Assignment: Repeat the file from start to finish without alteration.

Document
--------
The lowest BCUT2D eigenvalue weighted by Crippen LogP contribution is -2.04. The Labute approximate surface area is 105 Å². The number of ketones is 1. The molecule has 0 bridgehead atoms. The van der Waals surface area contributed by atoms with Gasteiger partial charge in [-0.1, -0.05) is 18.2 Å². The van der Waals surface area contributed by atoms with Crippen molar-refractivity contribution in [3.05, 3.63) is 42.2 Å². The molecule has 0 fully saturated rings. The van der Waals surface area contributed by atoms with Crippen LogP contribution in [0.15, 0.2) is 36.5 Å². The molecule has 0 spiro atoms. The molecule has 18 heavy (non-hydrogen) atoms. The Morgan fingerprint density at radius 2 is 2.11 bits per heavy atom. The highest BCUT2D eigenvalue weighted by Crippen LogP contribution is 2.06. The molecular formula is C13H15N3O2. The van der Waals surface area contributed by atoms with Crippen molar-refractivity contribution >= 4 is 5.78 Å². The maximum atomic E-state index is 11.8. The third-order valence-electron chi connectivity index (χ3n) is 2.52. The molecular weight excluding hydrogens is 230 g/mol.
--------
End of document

The lowest BCUT2D eigenvalue weighted by Crippen LogP contribution is -2.04. The Labute approximate surface area is 105 Å². The number of ketones is 1. The molecule has 0 bridgehead atoms. The van der Waals surface area contributed by atoms with Gasteiger partial charge in [-0.1, -0.05) is 18.2 Å². The van der Waals surface area contributed by atoms with Crippen molar-refractivity contribution in [3.05, 3.63) is 42.2 Å². The molecule has 0 fully saturated rings. The van der Waals surface area contributed by atoms with Crippen LogP contribution in [0.15, 0.2) is 36.5 Å². The molecule has 0 spiro atoms. The molecule has 18 heavy (non-hydrogen) atoms. The Morgan fingerprint density at radius 2 is 2.11 bits per heavy atom. The highest BCUT2D eigenvalue weighted by Crippen LogP contribution is 2.06. The molecular formula is C13H15N3O2. The van der Waals surface area contributed by atoms with Crippen molar-refractivity contribution >= 4 is 5.78 Å². The maximum atomic E-state index is 11.8. The third-order valence-electron chi connectivity index (χ3n) is 2.52. The molecular weight excluding hydrogens is 230 g/mol.